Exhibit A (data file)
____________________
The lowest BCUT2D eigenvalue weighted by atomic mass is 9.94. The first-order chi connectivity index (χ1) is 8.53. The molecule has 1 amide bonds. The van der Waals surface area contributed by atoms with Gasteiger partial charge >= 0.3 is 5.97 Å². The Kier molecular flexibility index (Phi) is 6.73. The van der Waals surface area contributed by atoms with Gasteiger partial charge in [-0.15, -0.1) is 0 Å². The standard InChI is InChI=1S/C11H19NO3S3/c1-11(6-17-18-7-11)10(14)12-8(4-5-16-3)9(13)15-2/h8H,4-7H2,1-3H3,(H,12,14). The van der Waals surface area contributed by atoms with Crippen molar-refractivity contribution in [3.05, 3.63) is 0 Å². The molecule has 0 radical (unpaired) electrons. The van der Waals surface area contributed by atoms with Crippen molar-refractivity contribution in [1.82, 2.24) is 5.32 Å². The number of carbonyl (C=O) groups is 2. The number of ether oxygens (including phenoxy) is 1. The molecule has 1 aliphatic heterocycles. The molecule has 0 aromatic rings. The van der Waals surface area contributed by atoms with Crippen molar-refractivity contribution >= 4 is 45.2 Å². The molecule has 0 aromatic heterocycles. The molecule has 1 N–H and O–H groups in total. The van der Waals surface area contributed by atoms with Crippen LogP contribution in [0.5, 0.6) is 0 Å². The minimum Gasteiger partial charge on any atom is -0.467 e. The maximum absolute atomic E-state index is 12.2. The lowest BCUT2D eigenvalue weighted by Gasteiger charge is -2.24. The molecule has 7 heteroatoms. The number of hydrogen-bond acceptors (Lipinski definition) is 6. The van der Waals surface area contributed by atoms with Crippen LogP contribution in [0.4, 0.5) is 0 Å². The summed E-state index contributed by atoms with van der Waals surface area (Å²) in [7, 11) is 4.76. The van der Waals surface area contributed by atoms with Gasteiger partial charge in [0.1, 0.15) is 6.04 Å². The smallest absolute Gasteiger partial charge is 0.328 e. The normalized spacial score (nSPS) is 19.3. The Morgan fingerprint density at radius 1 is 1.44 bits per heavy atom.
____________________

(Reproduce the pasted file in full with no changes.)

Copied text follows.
The lowest BCUT2D eigenvalue weighted by atomic mass is 9.94. The first-order chi connectivity index (χ1) is 8.53. The molecule has 1 amide bonds. The van der Waals surface area contributed by atoms with Gasteiger partial charge >= 0.3 is 5.97 Å². The Kier molecular flexibility index (Phi) is 6.73. The van der Waals surface area contributed by atoms with Gasteiger partial charge in [-0.15, -0.1) is 0 Å². The standard InChI is InChI=1S/C11H19NO3S3/c1-11(6-17-18-7-11)10(14)12-8(4-5-16-3)9(13)15-2/h8H,4-7H2,1-3H3,(H,12,14). The van der Waals surface area contributed by atoms with Crippen molar-refractivity contribution in [3.05, 3.63) is 0 Å². The molecule has 0 radical (unpaired) electrons. The van der Waals surface area contributed by atoms with Crippen molar-refractivity contribution in [1.82, 2.24) is 5.32 Å². The number of carbonyl (C=O) groups is 2. The number of ether oxygens (including phenoxy) is 1. The molecule has 1 aliphatic heterocycles. The molecule has 0 aromatic rings. The van der Waals surface area contributed by atoms with Crippen molar-refractivity contribution >= 4 is 45.2 Å². The molecule has 0 aromatic heterocycles. The molecule has 1 N–H and O–H groups in total. The van der Waals surface area contributed by atoms with Crippen LogP contribution in [0.5, 0.6) is 0 Å². The minimum Gasteiger partial charge on any atom is -0.467 e. The maximum absolute atomic E-state index is 12.2. The lowest BCUT2D eigenvalue weighted by Gasteiger charge is -2.24. The molecule has 7 heteroatoms. The number of hydrogen-bond acceptors (Lipinski definition) is 6. The van der Waals surface area contributed by atoms with Crippen LogP contribution in [0.4, 0.5) is 0 Å². The summed E-state index contributed by atoms with van der Waals surface area (Å²) in [7, 11) is 4.76. The van der Waals surface area contributed by atoms with Gasteiger partial charge in [0.1, 0.15) is 6.04 Å². The smallest absolute Gasteiger partial charge is 0.328 e. The normalized spacial score (nSPS) is 19.3. The Morgan fingerprint density at radius 1 is 1.44 bits per heavy atom.